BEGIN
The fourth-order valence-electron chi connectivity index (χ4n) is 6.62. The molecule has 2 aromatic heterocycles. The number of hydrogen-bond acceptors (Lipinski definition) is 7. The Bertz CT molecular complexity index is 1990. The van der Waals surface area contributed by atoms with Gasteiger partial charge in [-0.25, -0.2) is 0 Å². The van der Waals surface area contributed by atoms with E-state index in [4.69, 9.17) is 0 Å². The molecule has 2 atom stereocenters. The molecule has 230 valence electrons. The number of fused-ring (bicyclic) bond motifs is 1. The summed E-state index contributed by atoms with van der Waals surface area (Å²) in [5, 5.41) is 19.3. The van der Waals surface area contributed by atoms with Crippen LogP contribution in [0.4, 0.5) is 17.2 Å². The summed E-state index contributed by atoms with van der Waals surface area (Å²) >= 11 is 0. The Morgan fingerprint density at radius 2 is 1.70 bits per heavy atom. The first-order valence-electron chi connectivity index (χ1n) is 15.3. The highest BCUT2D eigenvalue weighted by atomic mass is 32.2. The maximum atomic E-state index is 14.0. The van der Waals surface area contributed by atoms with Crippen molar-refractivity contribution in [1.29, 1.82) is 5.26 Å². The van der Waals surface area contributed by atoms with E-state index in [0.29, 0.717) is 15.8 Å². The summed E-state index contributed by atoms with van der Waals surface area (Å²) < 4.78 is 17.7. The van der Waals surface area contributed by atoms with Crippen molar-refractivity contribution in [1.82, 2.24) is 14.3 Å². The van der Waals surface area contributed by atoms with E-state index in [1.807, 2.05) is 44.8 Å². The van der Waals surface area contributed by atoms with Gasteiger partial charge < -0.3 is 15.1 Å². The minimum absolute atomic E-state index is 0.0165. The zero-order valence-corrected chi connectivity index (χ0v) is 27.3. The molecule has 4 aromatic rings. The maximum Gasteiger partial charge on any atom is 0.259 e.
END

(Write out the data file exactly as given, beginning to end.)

The fourth-order valence-electron chi connectivity index (χ4n) is 6.62. The molecule has 2 aromatic heterocycles. The number of hydrogen-bond acceptors (Lipinski definition) is 7. The Bertz CT molecular complexity index is 1990. The van der Waals surface area contributed by atoms with Gasteiger partial charge in [-0.25, -0.2) is 0 Å². The van der Waals surface area contributed by atoms with E-state index in [4.69, 9.17) is 0 Å². The molecule has 2 atom stereocenters. The molecule has 230 valence electrons. The number of fused-ring (bicyclic) bond motifs is 1. The summed E-state index contributed by atoms with van der Waals surface area (Å²) in [5, 5.41) is 19.3. The van der Waals surface area contributed by atoms with Crippen LogP contribution in [0.4, 0.5) is 17.2 Å². The summed E-state index contributed by atoms with van der Waals surface area (Å²) >= 11 is 0. The Morgan fingerprint density at radius 2 is 1.70 bits per heavy atom. The first-order valence-electron chi connectivity index (χ1n) is 15.3. The highest BCUT2D eigenvalue weighted by atomic mass is 32.2. The maximum atomic E-state index is 14.0. The van der Waals surface area contributed by atoms with Crippen molar-refractivity contribution in [1.29, 1.82) is 5.26 Å². The van der Waals surface area contributed by atoms with E-state index in [0.29, 0.717) is 15.8 Å². The summed E-state index contributed by atoms with van der Waals surface area (Å²) < 4.78 is 17.7. The van der Waals surface area contributed by atoms with Crippen molar-refractivity contribution in [1.82, 2.24) is 14.3 Å². The van der Waals surface area contributed by atoms with E-state index in [1.807, 2.05) is 44.8 Å². The van der Waals surface area contributed by atoms with Gasteiger partial charge < -0.3 is 15.1 Å². The minimum absolute atomic E-state index is 0.0165. The zero-order valence-corrected chi connectivity index (χ0v) is 27.3. The molecule has 4 aromatic rings. The maximum Gasteiger partial charge on any atom is 0.259 e.